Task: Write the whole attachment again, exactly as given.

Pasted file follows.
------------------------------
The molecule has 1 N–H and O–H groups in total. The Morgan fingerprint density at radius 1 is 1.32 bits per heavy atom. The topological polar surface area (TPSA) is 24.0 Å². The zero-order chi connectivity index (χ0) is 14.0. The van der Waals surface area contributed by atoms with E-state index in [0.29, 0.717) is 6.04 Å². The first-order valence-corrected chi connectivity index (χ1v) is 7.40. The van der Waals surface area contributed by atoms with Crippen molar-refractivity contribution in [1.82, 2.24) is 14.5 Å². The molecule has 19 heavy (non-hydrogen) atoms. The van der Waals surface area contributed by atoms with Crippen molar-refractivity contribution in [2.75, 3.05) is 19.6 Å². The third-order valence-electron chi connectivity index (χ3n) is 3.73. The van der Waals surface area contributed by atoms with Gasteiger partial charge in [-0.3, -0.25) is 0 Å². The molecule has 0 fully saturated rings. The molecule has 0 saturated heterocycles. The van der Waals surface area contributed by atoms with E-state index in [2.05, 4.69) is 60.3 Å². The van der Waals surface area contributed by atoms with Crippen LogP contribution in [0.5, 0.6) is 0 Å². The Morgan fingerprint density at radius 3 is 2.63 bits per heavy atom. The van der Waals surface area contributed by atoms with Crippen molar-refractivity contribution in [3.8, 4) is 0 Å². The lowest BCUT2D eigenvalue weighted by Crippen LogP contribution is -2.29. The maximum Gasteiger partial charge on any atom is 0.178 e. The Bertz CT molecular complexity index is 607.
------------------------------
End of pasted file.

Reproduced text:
The molecule has 1 N–H and O–H groups in total. The Morgan fingerprint density at radius 1 is 1.32 bits per heavy atom. The topological polar surface area (TPSA) is 24.0 Å². The zero-order chi connectivity index (χ0) is 14.0. The van der Waals surface area contributed by atoms with E-state index in [0.29, 0.717) is 6.04 Å². The first-order valence-corrected chi connectivity index (χ1v) is 7.40. The van der Waals surface area contributed by atoms with Crippen molar-refractivity contribution in [1.82, 2.24) is 14.5 Å². The molecule has 19 heavy (non-hydrogen) atoms. The van der Waals surface area contributed by atoms with Crippen molar-refractivity contribution in [2.75, 3.05) is 19.6 Å². The third-order valence-electron chi connectivity index (χ3n) is 3.73. The van der Waals surface area contributed by atoms with Gasteiger partial charge in [-0.3, -0.25) is 0 Å². The molecule has 0 fully saturated rings. The molecule has 0 saturated heterocycles. The van der Waals surface area contributed by atoms with E-state index in [2.05, 4.69) is 60.3 Å². The van der Waals surface area contributed by atoms with Crippen LogP contribution in [0.5, 0.6) is 0 Å². The Morgan fingerprint density at radius 3 is 2.63 bits per heavy atom. The van der Waals surface area contributed by atoms with Crippen molar-refractivity contribution in [3.8, 4) is 0 Å². The lowest BCUT2D eigenvalue weighted by Crippen LogP contribution is -2.29. The maximum Gasteiger partial charge on any atom is 0.178 e. The Bertz CT molecular complexity index is 607.